A dormant company is one that has registered with Companies House but has never generated an income or carried on any trading activity of any kind. Companies can be dormant from the date of their incorporation or they can become dormant after a period of activity.
A company can remain dormant for any length of time but it does have to fulfil a number of statutory obligations to avoid being involuntarily struck off. That includes:
- Informing the local corporation tax office that the company is dormant as soon as possible;
- Filing annual returns and dormant accounts;
- Keeping up-to-date records;
- Reporting changes to the registered company’s details.
A company director can choose to voluntarily strike off a dormant company at any time as long as it has not traded, changed names and is solvent. To do so, form DS01 must be completed, signed and dated by all the company directors or the majority of the directors if there are three or more. If the company traded previously, you also need to inform HMRC and settle any tax and creditor liabilities.
Companies House will review your striking off application and send confirmation by post if everything is as it should be. A notice will then be published in the Gazette giving three months notice of your intention to strike off. If no objections are received, the company will be struck off, a further notice will be published in the Gazette and the dormant company will cease to exist.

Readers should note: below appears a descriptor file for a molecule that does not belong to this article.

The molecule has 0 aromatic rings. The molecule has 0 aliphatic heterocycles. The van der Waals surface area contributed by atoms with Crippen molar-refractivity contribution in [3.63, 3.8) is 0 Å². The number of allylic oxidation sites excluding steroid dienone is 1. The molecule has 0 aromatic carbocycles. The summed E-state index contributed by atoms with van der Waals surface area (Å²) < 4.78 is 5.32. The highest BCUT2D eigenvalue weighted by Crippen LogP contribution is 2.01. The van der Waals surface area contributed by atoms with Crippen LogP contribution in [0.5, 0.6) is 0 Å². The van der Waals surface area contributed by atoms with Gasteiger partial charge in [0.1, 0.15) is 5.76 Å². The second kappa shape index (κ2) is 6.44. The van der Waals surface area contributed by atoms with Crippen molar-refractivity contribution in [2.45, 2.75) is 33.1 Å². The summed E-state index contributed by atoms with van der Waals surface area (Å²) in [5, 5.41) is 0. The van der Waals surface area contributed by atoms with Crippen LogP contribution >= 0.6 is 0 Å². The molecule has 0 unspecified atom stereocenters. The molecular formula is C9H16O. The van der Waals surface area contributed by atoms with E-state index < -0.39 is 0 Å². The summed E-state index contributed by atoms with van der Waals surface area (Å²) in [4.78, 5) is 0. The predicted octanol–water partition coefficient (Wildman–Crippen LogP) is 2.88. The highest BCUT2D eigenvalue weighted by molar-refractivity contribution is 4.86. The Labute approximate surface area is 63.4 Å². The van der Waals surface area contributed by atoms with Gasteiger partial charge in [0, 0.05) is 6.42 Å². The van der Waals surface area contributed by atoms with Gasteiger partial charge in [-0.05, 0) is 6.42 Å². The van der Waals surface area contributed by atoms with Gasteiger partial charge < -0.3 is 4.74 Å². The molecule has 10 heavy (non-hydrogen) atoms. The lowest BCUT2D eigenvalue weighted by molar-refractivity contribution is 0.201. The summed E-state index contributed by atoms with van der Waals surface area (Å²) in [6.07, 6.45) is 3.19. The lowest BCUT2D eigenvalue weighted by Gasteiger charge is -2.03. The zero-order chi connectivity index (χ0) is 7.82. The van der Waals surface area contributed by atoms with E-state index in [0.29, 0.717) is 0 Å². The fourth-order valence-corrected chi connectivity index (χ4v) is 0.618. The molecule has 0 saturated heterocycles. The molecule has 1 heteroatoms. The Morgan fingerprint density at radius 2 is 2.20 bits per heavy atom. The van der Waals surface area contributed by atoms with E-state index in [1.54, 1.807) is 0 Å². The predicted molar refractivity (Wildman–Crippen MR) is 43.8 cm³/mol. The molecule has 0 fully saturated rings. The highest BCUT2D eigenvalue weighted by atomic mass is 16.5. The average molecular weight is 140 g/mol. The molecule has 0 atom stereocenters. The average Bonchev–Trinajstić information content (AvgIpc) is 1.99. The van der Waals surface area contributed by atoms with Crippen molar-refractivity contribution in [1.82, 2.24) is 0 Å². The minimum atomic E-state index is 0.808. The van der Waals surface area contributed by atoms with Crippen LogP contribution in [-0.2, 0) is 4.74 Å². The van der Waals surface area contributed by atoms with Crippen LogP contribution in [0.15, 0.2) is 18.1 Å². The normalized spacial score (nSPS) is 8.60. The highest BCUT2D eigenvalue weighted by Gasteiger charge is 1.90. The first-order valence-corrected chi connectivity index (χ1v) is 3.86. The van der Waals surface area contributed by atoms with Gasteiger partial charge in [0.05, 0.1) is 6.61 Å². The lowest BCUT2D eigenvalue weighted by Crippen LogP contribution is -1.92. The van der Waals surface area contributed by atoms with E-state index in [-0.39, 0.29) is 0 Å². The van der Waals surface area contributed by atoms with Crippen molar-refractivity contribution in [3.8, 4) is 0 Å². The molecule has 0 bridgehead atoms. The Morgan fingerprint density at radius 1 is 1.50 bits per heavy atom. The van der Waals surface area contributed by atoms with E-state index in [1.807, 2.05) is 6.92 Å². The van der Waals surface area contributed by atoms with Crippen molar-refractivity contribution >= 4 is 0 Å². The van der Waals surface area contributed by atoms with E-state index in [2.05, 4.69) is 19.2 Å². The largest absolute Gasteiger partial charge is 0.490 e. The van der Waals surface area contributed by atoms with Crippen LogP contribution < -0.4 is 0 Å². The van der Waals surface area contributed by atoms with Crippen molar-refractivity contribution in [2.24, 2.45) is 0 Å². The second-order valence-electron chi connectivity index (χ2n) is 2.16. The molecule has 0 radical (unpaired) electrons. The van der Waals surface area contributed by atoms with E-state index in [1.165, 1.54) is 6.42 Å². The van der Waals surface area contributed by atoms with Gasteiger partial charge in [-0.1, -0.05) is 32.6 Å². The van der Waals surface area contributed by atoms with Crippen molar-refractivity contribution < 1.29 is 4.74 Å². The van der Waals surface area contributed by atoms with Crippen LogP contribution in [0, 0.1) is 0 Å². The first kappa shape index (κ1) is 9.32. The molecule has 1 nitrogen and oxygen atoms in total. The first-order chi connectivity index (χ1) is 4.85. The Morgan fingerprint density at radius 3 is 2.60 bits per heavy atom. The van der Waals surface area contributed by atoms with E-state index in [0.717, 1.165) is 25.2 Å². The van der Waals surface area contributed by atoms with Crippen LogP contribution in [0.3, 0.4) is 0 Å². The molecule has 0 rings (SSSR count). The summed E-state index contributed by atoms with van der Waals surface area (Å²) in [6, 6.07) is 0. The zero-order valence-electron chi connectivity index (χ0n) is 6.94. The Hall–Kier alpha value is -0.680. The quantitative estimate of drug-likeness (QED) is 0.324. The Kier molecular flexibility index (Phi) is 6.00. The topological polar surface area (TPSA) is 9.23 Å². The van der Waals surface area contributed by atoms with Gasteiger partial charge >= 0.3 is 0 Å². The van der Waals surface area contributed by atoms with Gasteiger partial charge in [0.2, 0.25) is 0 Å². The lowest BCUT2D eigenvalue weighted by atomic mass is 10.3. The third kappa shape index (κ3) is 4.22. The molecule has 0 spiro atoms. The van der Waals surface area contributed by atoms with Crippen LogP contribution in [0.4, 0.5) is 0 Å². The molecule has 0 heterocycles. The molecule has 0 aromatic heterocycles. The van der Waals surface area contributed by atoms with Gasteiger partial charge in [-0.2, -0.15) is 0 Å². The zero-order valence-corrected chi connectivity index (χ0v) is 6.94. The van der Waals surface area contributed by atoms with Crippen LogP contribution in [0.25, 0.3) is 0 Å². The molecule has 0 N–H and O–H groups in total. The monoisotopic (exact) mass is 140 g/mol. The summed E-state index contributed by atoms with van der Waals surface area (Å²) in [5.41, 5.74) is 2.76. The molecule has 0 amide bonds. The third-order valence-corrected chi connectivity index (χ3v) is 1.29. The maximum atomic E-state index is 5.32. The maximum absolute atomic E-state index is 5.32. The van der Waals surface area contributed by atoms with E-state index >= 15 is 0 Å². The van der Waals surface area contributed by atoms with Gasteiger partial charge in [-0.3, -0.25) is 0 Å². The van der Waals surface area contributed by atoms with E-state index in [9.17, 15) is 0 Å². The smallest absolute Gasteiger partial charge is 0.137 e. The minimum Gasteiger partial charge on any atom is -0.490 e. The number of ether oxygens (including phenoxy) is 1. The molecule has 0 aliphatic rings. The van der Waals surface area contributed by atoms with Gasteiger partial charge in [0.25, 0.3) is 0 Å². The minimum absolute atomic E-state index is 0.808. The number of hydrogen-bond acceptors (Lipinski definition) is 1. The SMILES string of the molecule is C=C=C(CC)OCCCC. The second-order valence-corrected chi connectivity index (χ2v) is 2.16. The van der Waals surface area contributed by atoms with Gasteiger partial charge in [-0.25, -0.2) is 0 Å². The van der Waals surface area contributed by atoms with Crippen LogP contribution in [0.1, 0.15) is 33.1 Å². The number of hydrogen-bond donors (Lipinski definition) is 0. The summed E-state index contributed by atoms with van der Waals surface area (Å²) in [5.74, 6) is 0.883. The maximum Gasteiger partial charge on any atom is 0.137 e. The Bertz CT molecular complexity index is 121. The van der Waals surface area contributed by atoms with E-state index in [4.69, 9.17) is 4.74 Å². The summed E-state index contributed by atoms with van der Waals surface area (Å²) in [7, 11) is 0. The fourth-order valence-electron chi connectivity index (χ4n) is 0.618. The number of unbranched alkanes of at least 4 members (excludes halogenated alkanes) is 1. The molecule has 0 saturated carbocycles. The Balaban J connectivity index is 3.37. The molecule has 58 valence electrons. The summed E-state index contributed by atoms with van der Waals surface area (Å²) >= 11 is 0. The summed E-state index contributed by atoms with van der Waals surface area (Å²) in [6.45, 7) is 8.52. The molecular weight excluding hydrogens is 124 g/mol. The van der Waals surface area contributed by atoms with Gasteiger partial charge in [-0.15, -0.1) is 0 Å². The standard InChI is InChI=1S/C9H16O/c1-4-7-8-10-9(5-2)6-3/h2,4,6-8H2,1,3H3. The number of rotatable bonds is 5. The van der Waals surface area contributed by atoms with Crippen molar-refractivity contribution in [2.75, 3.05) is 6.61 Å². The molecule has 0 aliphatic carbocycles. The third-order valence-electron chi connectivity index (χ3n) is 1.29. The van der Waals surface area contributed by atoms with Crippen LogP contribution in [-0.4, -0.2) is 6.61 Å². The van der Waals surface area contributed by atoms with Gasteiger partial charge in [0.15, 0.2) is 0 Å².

Can I Strike off a Company which Never Traded?
Yes. A company that never traded is an example of a dormant company. Dormant companies can be dissolved using the process described above.
Striking off a Company Bona Vacantia
If a company is struck off before its share capital or company assets have been distributed then it becomes the property of the Crown by virtue of ‘bona vacantia’. Bona vacantia literally means ‘vacant goods’ and is the technical term to describe the process by which undistributed assets pass to the Crown.
That’s why it’s so important for company members to make sure any assets are dealt with and transferred out of the company’s ownership before it is dissolved. One of the biggest risks of a compulsory strike-off is that the company is dissolved before the members have had the opportunity to distribute the assets and share capital.
If you are a former member, shareholder or creditor of a company and you want to get an asset back from the Crown you will have to try and restore the company. Restoring the company removes bona vacantia so it has ownership of the asset once again. However, if the Crown has disposed of the asset then you will be paid whatever the Crown received from the sale, minus the costs incurred while realising the asset.
Alternatively, if you were a shareholder of the former company, you may be able to apply for a discretionary grant. That allows sums of money to be recovered without having to make an application for the company to be restored.
How can we help?
Is now the right time to dissolve your company? Perhaps you’d like to find out more about the strike off process or want some help understanding your options? For confidential, no-obligation advice, please get in touch with our team.